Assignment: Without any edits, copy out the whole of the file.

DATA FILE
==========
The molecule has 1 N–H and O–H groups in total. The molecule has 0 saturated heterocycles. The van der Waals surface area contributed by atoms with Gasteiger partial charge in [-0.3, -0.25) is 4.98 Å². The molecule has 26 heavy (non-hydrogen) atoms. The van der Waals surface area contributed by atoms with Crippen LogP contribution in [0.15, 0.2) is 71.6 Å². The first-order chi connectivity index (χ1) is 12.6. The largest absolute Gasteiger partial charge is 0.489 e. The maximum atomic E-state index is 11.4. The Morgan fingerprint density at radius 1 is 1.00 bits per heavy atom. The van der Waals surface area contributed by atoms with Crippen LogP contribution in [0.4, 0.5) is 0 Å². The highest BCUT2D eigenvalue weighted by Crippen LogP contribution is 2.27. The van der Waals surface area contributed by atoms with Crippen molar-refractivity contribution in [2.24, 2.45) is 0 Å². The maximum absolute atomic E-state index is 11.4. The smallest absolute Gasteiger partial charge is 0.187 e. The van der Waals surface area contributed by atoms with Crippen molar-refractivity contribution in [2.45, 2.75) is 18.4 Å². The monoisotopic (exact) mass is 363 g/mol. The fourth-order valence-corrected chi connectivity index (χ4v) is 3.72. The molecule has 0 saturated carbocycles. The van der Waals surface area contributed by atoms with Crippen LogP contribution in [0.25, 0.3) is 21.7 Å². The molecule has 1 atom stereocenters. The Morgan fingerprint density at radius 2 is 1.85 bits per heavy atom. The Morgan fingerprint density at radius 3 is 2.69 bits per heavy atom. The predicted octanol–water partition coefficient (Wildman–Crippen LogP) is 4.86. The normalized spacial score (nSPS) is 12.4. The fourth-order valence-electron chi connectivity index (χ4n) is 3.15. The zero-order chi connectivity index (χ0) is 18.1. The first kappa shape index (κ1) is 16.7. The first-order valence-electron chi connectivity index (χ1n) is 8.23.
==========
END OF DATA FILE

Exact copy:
The molecule has 1 N–H and O–H groups in total. The molecule has 0 saturated heterocycles. The van der Waals surface area contributed by atoms with Gasteiger partial charge in [-0.3, -0.25) is 4.98 Å². The molecule has 26 heavy (non-hydrogen) atoms. The van der Waals surface area contributed by atoms with Crippen LogP contribution in [0.15, 0.2) is 71.6 Å². The first-order chi connectivity index (χ1) is 12.6. The largest absolute Gasteiger partial charge is 0.489 e. The maximum atomic E-state index is 11.4. The Morgan fingerprint density at radius 1 is 1.00 bits per heavy atom. The van der Waals surface area contributed by atoms with Crippen LogP contribution in [0.4, 0.5) is 0 Å². The highest BCUT2D eigenvalue weighted by Crippen LogP contribution is 2.27. The van der Waals surface area contributed by atoms with Crippen molar-refractivity contribution in [2.24, 2.45) is 0 Å². The maximum absolute atomic E-state index is 11.4. The smallest absolute Gasteiger partial charge is 0.187 e. The van der Waals surface area contributed by atoms with Crippen molar-refractivity contribution in [2.45, 2.75) is 18.4 Å². The monoisotopic (exact) mass is 363 g/mol. The fourth-order valence-corrected chi connectivity index (χ4v) is 3.72. The molecule has 0 saturated carbocycles. The van der Waals surface area contributed by atoms with Crippen LogP contribution in [0.25, 0.3) is 21.7 Å². The molecule has 1 atom stereocenters. The Morgan fingerprint density at radius 2 is 1.85 bits per heavy atom. The Morgan fingerprint density at radius 3 is 2.69 bits per heavy atom. The predicted octanol–water partition coefficient (Wildman–Crippen LogP) is 4.86. The normalized spacial score (nSPS) is 12.4. The fourth-order valence-electron chi connectivity index (χ4n) is 3.15. The zero-order chi connectivity index (χ0) is 18.1. The first kappa shape index (κ1) is 16.7. The first-order valence-electron chi connectivity index (χ1n) is 8.23.